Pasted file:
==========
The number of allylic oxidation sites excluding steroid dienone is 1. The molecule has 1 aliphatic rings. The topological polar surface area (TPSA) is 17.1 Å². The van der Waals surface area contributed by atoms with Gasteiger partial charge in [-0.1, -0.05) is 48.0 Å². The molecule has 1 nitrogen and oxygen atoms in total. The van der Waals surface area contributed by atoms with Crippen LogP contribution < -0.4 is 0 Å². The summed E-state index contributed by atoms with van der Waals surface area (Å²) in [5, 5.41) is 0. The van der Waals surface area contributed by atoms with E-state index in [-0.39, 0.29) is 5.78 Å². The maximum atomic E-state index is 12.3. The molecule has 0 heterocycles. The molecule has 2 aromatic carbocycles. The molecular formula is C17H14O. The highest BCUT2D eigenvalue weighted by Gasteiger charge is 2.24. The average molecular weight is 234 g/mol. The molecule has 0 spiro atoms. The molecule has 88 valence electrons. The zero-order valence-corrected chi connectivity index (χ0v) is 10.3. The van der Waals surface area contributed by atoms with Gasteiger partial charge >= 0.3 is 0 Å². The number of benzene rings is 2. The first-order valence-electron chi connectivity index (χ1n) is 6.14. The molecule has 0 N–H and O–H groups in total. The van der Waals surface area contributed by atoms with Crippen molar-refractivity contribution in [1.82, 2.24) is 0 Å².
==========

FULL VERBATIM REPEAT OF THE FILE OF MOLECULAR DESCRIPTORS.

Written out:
The number of allylic oxidation sites excluding steroid dienone is 1. The molecule has 1 aliphatic rings. The topological polar surface area (TPSA) is 17.1 Å². The van der Waals surface area contributed by atoms with Gasteiger partial charge in [-0.1, -0.05) is 48.0 Å². The molecule has 1 nitrogen and oxygen atoms in total. The van der Waals surface area contributed by atoms with Crippen LogP contribution < -0.4 is 0 Å². The summed E-state index contributed by atoms with van der Waals surface area (Å²) in [5, 5.41) is 0. The van der Waals surface area contributed by atoms with E-state index in [-0.39, 0.29) is 5.78 Å². The maximum atomic E-state index is 12.3. The molecule has 0 heterocycles. The molecule has 2 aromatic carbocycles. The molecular formula is C17H14O. The highest BCUT2D eigenvalue weighted by Gasteiger charge is 2.24. The average molecular weight is 234 g/mol. The molecule has 0 spiro atoms. The molecule has 88 valence electrons. The zero-order valence-corrected chi connectivity index (χ0v) is 10.3. The van der Waals surface area contributed by atoms with Gasteiger partial charge >= 0.3 is 0 Å². The number of benzene rings is 2. The first-order valence-electron chi connectivity index (χ1n) is 6.14. The molecule has 0 N–H and O–H groups in total. The van der Waals surface area contributed by atoms with Crippen molar-refractivity contribution in [1.82, 2.24) is 0 Å².